31 How Aperture and Shutter modes work Using this formula, a table of Shutter Speed settings can be worked out as the camera would according to you changing the Aperture Size f Stop Shutter Speed
32 Other Exposure modes On some cameras you may find other exposure modes. For example on Pentax cameras they have an Av, Tv and Sv. The Sv is not to be confused with Shutter Priority, on a Pentax camera Shutter Priority is symbolised by Tv (Time). The Sv (Sensitivity Priority) mode lets you adjust the Aperture and Shutter speed and then the camera will adjust the Sensor Sensitivity accordingly. Check your user guide for any other modes on your camera.
33 Manual Mode Good ol Manual mode In this mode the camera may as well be a an old plate camera, as you need to adjust all the settings to make the photo work. Having said this though, most cameras still, by default, select some settings such as White balance automatically for you, though you may override/customise these settings yourself. M Most brands use the M symbol for Manual Mode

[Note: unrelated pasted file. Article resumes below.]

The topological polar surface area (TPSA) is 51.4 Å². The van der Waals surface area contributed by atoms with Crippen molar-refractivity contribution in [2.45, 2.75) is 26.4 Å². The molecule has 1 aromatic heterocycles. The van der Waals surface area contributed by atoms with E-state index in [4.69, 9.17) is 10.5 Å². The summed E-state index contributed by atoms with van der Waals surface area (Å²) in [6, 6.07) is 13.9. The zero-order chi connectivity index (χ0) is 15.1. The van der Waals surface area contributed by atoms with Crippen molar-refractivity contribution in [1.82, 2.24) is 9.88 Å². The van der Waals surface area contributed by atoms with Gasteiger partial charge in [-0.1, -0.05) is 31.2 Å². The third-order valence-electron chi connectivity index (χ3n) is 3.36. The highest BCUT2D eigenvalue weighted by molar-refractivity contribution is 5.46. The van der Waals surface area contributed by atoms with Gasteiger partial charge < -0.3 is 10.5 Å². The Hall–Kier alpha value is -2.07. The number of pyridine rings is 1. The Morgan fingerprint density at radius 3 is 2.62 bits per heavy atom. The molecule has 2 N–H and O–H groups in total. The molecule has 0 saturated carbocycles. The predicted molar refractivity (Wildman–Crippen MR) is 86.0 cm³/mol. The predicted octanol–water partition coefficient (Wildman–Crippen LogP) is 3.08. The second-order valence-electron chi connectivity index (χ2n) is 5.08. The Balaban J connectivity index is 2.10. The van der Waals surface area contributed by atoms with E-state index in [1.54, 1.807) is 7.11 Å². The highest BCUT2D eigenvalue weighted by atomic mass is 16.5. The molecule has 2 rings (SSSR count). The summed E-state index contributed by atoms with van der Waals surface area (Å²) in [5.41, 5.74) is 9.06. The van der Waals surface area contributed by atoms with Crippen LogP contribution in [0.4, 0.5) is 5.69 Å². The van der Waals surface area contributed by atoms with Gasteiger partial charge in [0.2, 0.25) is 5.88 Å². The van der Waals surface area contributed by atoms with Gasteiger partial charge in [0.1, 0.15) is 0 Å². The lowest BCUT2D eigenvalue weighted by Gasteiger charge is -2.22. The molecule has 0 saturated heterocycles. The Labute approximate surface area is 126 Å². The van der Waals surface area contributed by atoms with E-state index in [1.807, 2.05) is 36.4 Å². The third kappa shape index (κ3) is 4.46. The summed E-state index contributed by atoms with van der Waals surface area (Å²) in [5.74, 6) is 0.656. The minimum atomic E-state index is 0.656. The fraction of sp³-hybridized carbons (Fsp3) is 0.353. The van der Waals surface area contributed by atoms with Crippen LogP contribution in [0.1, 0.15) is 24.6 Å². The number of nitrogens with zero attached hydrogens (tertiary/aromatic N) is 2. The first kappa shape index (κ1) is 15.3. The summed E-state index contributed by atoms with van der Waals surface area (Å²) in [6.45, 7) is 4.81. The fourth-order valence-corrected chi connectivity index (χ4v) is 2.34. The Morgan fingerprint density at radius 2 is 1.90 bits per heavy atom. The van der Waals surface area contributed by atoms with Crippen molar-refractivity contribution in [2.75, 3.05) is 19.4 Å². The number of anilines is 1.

34 Scene Program Mode There a wide range of Scene Program modes available on the different models of cameras out there. Scene Programs are modes that are tailored to suit certain types of scenes, eg Action, Macro, Portrait The camera will lean towards a set of parameters designed to get the best settings for the type of scene being used Most cameras use very similar symbols to designate which mode you are using
35 Portrait Mode Scene Program Modes When using portrait mode the camera will generally use a small aperture setting, allowing the subject to stand out in focus from the background which will be softened by being out of focus Landscape Mode Landscape mode will program the camera to use a large aperture setting, capturing the whole vista from near to far. Action / Sports Mode Action / Sports mode will make the camera use faster shutter speeds. Tending to Freeze the action.